CNMI seeks US help to dispose vessels of illegal immigrants

Posted on May 24 1999

Commonwealth Ports Authority Executive Director Carlos H. Salas has asked the US Marshals in Guam to help the CNMI get rid of the four ships used by illegal Chinese immigrants because of the danger the vessels pose to the island-municipality of Tinian in the coming typhoon season.

During Friday’s board meeting, Salas said he does not see any reason why the US Marshall will not be able to assist the Commonwealth since it has helped Guam officials in disposing of the ships used by Chinese in entering Guam. The four boatloads of undocumented Chinese were intercepted by the US Coast Guard near the neighboring island’s waters and eventually diverted to Tinian.

Saipan seaport general manager Antonio B. Cabrera has earlier sent a letter to the US Coast Guard asking for advise on what to do with the four ships currently docked at the San Jose harbor on Tinian.

With the typhoon season fast approaching, Cabrera said the vessels may affect Tinian’s livelihood if these suddenly break loose from the berthing area and make the port of Tinian impassable.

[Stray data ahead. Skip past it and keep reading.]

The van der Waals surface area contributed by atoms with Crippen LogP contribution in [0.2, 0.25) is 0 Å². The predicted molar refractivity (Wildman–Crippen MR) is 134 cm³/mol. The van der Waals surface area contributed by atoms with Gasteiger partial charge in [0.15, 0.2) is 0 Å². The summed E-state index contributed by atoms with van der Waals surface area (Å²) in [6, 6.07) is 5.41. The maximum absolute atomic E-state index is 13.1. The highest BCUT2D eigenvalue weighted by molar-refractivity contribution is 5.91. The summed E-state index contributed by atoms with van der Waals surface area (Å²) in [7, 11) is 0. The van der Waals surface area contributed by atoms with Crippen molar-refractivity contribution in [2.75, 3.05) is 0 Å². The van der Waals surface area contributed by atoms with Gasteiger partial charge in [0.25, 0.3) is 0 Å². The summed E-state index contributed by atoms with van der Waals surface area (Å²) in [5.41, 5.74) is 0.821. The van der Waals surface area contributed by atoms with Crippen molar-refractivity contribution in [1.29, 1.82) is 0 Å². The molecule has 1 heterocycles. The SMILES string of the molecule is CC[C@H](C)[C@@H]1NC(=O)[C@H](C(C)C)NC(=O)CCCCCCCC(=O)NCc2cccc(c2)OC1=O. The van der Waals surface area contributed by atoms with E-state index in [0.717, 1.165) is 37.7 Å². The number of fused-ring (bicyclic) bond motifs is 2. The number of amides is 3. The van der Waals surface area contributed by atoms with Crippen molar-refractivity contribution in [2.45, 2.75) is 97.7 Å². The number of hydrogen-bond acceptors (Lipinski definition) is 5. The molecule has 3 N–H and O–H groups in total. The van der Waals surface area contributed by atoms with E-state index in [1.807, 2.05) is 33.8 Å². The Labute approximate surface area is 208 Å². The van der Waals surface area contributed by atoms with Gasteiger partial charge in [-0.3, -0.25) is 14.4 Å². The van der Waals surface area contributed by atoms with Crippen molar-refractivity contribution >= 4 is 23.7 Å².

However, US Coast Guard Capt. Scott J. Glover, said the US Immigration and Naturalization Service has transferred custody of each of the four boats to the CNMI when they arrived on Tinian island. Likewise, Glover expressed concern on the possible damage of the vessels to the marine environment and to the port.

Cabrera said the ports authority would have difficulty selling the four vessels because the boats do not have proper documentation that would allow prospective owners to use these for commercial operations. Even a company on Saipan has declined to take the vessels, cut them and salvage the scraps because of its very little value.

There are almost 500 Chinese nationals temporarily sheltered in the “tent city” hastily set up by American troops at the Northfield, a former US military airbase.

Gov. Pedro P. Tenorio has expressed concern on the influx of undocumented Chinese nationals, believed to be victims of human smuggling. The CNMI’s security concern was brought about by the lack of assurance from representatives of the US Immigration and Naturalization Service as to when repatriation will begin and how long will the island government play host to the Chinese nationals.

Due to the fair weather condition, officials are expecting more Chinese nationals, seeking for better jobs and greener pastures, to enter Guam illegally.

Describing the influx of illegal immigrants in crisis proportion, the neighboring island has sought the intervention of Washington to help them cope with the situation.

Incursions by several boats in the past weeks have crowded Hagatna’s immigration detention centers, which are now home to over 500 Chinese illegals.

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